Republic of the Philippines
G.R. No. L-31432             January 24, 1930
ESTRELLA ORIENTAL, plaintiff-appellee,
MATSUNI NAKAMA, defendant-appellant.
Jose P. Laurel, Rafael S. Castillo and E. M. Muņoz for appellant.
Arsenio Suazo for appellee.
This action was instituted in the Court of First Instance of the Province of Davao by a corporation, the Estrella Oriental, for the purpose of recovering from Matsuni Nakama damages for breach of contract. The cause was first heard, in the Court of First Instance, upon demurrer and the demurrer was sustained; but, upon appeal to the Supreme Court, the judgment was reversed and the cause remanded for further proceedings. 1 Upon hearing the cause upon its merits, the Court of First Instance rendered judgment in favor of the plaintiff for the sum of P22,000, with costs, and the defendant appealed.
It appears that on May 7, 1919, the plaintiff corporation, through its president, Estanislao Loo Tan, sold to the defendant, Matsuni Nakama, a parcel of land, with an area of about twenty-seven hectares, located in the municipality of Davao, Province of Davao. At the time of the sale this land was planted with twenty-four thousand hills of hemp (abaca), which constituted of course the principal element of value in the property. It was stated in the deed that the land and the plants upon it were free from any lien or charge, and the vendor corporation obligated itself to defend the title against all claimants, except with respect to a portion set with approximately 2,500 plants of abaca, which was excluded as the property of one Tio Shiu. It was agreed that this parcel should be segregated later.
The price agreed upon for the property sold was P24,000, to be paid to the vendor as follows, namely, P2,000 on June 1, 1919, P1,000 on the first of each month beginning with August, 1919, and continuing at the same rate until January of the succeeding year, and the balance at the rate of P700 per month beginning with February 1, 1920, until all should be paid. The vendee complied with the stipulation for the payment of P2,000 on June 1, 1919, but no other payment was ever made upon the purchase price.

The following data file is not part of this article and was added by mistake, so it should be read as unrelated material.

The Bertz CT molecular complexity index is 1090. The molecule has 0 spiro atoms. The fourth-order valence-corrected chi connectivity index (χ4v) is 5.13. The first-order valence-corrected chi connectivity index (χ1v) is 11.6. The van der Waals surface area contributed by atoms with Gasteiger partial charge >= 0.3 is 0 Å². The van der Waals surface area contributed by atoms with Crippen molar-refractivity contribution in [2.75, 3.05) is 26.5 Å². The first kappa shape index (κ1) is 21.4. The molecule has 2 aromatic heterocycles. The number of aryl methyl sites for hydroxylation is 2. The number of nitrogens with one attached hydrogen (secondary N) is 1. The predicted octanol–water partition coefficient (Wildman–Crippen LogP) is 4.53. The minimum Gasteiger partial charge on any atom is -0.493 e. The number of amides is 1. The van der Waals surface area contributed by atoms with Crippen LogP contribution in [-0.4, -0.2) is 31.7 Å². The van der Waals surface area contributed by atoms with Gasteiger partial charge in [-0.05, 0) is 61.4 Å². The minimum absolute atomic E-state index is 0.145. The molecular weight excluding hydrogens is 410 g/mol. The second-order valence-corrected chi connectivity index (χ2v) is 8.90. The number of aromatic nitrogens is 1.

The clause of the deed with which we are here chiefly concerned reads as follows:
That in case the second party should fail to pay any of the installments above-mentioned, the unpaid portion of the purchase price shall be considered due and payable, the party of the second part being entitled to an extension of thirty (30) days to make payment of said balance; and if the second party should still fail to pay the total balance due, the present sale shall become rescinded, the second party returning the land and plantation without any obligation upon the first party, who shall further be able to require from the second party indemnization for the damages which may have been incurred by the first party by reason of the non-compliance of the conditions expressed in the next preceding clause.
On September 17, 1919, or three months and ten days after the conveyance above-mentioned had been executed, Nakama found himself in a position where he was unable or unwilling to continue the payments upon the purchase price of the land, and being desirous that a rescission of the contract should be effected, in conformity with the clause above quoted, he addressed a letter to Loo Tan, informing him that, as president of the Estrella Oriental, he was authorized to take possession of the property.